Now and Then - Liberation of Gatchina

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gatchina siege of leningrad 1944 ww2 liberation
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Gatchina, Prospekt of the 25th of October, Admiralty bridge. End of January 1944 / Gatchina, Prospekt of the 25th of October, Admiralty bridge. May 2021

 

Soviet troops marching across the freshly liberated Gatchina.


Inber Vera Mikhailovna. Poet, writer, essayist.

Extracts from the diary entry from Feburary 1, 1944.

"Yesterday I went to Duderhof, Gatchina, Pavlovsk and Pushkin as part of a group of artists and museum staff. On the way back we drove past Pulkovo. There were employees of 3 museums with us: from Pavlovsk, Gatchina and Pushkin palaces. If only one could see the stark sorrow in their eyes when they first faced the devastation in these towns...

There used to be a granite ball on top of a tall obelisk at the entrance to the park in Gatchina. The Hitlerites knocked it down and planted a huge swastika instead of it. When we were approaching the park we saw that this swastika, mockingly covered in crow faeces, had already been dismantled by our troops and lied at the foundation of the obelisk. What remained of the Gatchina Palace was, as the museum staff said, an "architectural ensemble": the general outlines of the building, its concept and the proportions of its parts. The Germans weren't going to surrender Gatchina. Quite the opposite, they herded people from Peterhof and Strelna here. At the last moment, when our troops were already entering the city, the fascists doused the palace with termite liquid and set it on fire. Flames burst out of every window, leaving black trails of soot on the outer walls in their wake...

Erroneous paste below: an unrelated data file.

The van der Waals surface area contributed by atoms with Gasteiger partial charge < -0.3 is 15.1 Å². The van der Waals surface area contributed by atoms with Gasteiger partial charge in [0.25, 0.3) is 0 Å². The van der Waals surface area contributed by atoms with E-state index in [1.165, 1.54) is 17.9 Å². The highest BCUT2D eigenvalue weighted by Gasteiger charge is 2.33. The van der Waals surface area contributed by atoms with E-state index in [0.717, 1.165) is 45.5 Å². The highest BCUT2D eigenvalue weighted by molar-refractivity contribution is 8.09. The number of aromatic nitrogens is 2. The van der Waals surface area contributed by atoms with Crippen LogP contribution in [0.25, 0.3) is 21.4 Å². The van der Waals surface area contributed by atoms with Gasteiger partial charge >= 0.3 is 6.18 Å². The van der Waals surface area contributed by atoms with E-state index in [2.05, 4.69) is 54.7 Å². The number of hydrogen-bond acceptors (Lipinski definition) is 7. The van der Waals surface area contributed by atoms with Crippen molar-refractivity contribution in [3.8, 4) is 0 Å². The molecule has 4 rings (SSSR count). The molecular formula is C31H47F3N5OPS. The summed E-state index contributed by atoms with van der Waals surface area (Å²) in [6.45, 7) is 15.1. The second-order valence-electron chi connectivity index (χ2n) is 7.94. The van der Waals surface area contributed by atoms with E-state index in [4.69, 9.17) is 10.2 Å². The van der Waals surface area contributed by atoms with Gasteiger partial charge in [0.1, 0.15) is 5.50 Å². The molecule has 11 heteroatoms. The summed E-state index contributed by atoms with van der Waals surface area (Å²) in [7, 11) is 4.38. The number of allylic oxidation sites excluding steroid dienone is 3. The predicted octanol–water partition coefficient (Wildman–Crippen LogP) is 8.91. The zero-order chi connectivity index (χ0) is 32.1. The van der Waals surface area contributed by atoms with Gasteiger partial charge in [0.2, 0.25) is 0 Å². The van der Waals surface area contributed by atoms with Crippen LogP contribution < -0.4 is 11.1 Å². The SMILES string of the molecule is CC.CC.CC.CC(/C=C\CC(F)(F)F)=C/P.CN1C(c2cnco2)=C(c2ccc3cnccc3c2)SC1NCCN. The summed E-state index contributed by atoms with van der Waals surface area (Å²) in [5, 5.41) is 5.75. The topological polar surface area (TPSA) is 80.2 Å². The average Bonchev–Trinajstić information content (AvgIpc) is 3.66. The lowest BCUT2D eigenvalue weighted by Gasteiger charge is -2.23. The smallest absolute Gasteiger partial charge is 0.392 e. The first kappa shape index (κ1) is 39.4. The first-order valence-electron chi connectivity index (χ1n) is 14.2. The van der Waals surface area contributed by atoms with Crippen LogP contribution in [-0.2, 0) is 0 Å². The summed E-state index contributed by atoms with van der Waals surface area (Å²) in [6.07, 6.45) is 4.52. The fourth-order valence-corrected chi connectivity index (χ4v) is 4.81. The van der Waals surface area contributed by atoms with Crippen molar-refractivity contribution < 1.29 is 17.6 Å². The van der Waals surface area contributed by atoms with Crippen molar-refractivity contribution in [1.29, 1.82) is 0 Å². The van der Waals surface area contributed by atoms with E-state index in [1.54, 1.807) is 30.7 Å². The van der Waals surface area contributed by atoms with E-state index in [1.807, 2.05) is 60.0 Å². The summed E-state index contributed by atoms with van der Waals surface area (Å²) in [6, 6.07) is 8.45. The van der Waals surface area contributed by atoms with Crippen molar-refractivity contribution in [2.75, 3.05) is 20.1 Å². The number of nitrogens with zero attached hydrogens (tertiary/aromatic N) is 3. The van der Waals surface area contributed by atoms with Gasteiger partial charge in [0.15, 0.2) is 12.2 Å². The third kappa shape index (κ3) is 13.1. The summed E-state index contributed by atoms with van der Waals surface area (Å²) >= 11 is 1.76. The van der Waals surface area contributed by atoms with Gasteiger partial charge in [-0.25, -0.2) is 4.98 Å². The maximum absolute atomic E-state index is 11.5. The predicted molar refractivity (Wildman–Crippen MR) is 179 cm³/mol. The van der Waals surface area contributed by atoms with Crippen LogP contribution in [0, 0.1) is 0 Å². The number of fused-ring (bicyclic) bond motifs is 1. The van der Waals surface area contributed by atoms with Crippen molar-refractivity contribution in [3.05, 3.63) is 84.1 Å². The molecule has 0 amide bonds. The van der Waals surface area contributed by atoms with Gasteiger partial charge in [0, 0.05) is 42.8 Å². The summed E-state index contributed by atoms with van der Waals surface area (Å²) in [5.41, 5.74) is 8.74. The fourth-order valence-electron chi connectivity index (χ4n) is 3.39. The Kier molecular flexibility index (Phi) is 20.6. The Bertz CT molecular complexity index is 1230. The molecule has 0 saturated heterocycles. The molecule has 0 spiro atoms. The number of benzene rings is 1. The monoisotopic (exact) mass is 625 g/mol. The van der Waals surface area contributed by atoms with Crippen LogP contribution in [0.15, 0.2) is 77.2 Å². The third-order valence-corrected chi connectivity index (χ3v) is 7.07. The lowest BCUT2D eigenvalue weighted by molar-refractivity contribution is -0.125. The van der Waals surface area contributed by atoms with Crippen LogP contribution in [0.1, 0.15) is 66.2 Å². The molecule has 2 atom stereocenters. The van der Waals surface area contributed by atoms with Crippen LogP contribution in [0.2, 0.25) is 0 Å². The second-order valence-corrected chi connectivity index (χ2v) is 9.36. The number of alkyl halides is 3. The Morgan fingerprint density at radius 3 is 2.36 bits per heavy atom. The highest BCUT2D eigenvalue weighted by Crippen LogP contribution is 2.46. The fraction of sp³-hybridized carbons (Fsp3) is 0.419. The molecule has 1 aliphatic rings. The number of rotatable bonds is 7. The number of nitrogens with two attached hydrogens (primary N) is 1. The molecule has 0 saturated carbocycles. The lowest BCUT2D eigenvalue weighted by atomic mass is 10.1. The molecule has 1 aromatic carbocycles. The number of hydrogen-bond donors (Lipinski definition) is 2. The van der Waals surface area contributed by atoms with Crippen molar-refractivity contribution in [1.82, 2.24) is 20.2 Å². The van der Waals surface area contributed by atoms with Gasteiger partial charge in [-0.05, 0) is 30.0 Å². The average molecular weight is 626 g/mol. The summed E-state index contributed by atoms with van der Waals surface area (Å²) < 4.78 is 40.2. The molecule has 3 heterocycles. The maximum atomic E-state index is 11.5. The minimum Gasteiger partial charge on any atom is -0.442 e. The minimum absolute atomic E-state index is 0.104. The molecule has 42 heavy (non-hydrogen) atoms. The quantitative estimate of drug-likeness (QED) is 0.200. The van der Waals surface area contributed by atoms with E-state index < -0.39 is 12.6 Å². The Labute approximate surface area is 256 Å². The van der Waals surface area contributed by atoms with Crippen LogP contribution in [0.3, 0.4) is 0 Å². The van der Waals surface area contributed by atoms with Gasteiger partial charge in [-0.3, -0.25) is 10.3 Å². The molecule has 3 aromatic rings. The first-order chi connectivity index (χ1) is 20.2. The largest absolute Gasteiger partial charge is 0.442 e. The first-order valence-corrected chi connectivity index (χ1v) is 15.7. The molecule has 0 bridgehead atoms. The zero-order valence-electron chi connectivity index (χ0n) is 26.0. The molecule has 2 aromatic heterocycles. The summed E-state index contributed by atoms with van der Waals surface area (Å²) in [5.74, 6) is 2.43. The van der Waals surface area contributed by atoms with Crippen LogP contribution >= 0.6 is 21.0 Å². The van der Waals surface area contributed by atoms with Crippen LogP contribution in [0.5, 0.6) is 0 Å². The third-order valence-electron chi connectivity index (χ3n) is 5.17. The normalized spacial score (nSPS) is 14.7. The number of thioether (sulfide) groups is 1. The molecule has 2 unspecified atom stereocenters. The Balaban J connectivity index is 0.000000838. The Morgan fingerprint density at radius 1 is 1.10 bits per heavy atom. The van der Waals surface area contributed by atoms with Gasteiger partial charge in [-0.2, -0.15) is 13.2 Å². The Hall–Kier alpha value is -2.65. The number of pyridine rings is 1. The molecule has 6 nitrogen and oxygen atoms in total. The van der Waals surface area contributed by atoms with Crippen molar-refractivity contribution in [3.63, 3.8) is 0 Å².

Right at the main entrance to the palace, near the facade there are two allegorical Italian-made statues: the War and the Peace. Both of them were perfectly preserved in these wooden cases. The Gatchina palace-museum employee was so glad to see them as if they were alive. She was the one who hid them in these cases [buried under the ground before the town was occupied].

On the pediment there's a plaque: "Founded on May 20, 1766. Finished in 1781". Now one might add: "Razed by the fascists in January 1944".

One of the palace walls bears an inscription in German made by a chemical pencil: "We were here..." and further on, verbatim: "When the Ivan comes, everything here will be empty". It was followed by the address: "Richard Wurf, Stettin, Uhlandstrasse, 2. Telephone D-28-10-43".

So where is this "Wurf" (which means "dash") now? Isn't he the one who was dashed into the snow somewhere between Gathina and Pavlovsk, naked, half of his head smashed, with clots of bloodied snow instead of eyes, lying dead and prone? An SS patch was visible sticking out from under the snow. We saw plenty of such corpses. Terrifying and loathsome marks of Hitlerite occupation in Gatchina: a prison, surrounded by two rows of barbed wire, "officers' club", signs in two languages, Russian and German: "Pawn shop", "Bakery". And their "owners" names: Eisen, Maslyannikov.

During the liberation of Gatchina our troops found about 4 thousand civilians herded into the town. Here's a man in rags, frail, pale, with a bandaged arm, staring and staring at us - he still can't have enough of us, those who came from Leningrad.

A new life is springing up on deserted roads and by the bridges, the one of a military and nomadic kind. Little bonfires are burning, water from melted snow starts boiling in little pots. By the looks of it, a horse has just got slaughtered somewhere near. There's a "campaign office" on another road intersection. Right in the open air there stands a writing desk and a chair, hauled from a former German dugout. A man in a sheepskin hat concernedly blows at the ink in a little jar, warming it up with his breath. Two small our tanks are stuck in the river Izhora, bearing inscriptions "For Leningrad" and "Suvorov". Both of then were hit, and icy water tirelessly washes their wounds, painting itself with rust as if it was blood. On the way back we saw a large group of POWs, about three hundred men."

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